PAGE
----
As far as ISO performance goes, I'd say this camera is best up to ISO 6400, after which things start to go downhill fast. The 12800 and High ISO options both look just terrible, so stay far away from those. In video mode, your minimum ISO is 200 in any of the film simulations, and when shooting in Log that goes up to 800. Pretty standard there, but I do wish the minimum ISO went lower when shooting outside of Log.

Fuji put in this Dynamic Range booster feature into the X-H1, which at first glance appears to boost the shadows when shooting in the black-crushing Standard profile (more on that in a bit). However, upon further inspection, all that did was increase the minimum ISO. So I tested it by just changing the ISO myself, and I cannot with any confidence state that it does anything different than just manually boosting the ISO. I took the same shot in Dynamic Range 'normal,' 200% and 400% and did the exact same thing by manually changing the ISOs to 200, 400 and 800, respectively. Side by side, they looked identical. Perhaps this mode does something for stills, but in video it can be wholly ignored.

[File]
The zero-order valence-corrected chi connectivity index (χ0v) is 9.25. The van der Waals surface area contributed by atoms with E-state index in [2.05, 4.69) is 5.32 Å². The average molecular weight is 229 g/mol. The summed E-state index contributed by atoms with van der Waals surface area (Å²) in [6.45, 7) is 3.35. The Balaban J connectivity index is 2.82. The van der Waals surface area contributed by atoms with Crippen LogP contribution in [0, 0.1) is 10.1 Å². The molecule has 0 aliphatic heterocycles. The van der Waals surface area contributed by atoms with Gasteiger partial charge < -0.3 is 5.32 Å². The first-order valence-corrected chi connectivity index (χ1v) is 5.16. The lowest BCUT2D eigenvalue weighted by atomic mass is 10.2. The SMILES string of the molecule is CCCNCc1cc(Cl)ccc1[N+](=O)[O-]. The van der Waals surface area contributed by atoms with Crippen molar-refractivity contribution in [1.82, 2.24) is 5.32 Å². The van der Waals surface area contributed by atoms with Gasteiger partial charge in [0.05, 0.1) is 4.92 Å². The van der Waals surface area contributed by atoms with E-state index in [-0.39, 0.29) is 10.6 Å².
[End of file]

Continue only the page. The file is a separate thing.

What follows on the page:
I think it is worth talking a bit about the film simulations you can shoot with on the X-H1, since those simulations are one of the major talking points about why you would want to shoot with a Fuji to begin with. I will say that overall, they are better than the default "looks" you get on any other camera. The Standard/Provia profile can seriously crush blacks though, so be careful when shooting there as to not lose important shadow detail. You get 11 different looks, including F-Log, and each of them is relatively unique. What one will show as a purple flower, another will do a more nuanced lavender, and another blue.

For F-Log, it's nice that it was included, but I personally had a very hard time grading it. Even downloading the official Eterna Lut direct from Fujifilm resulted in footage I didn't find particularly pleasing. This is just a personal note though, and I think that the resulting footage is actually what a lot of people are going for. Just not me.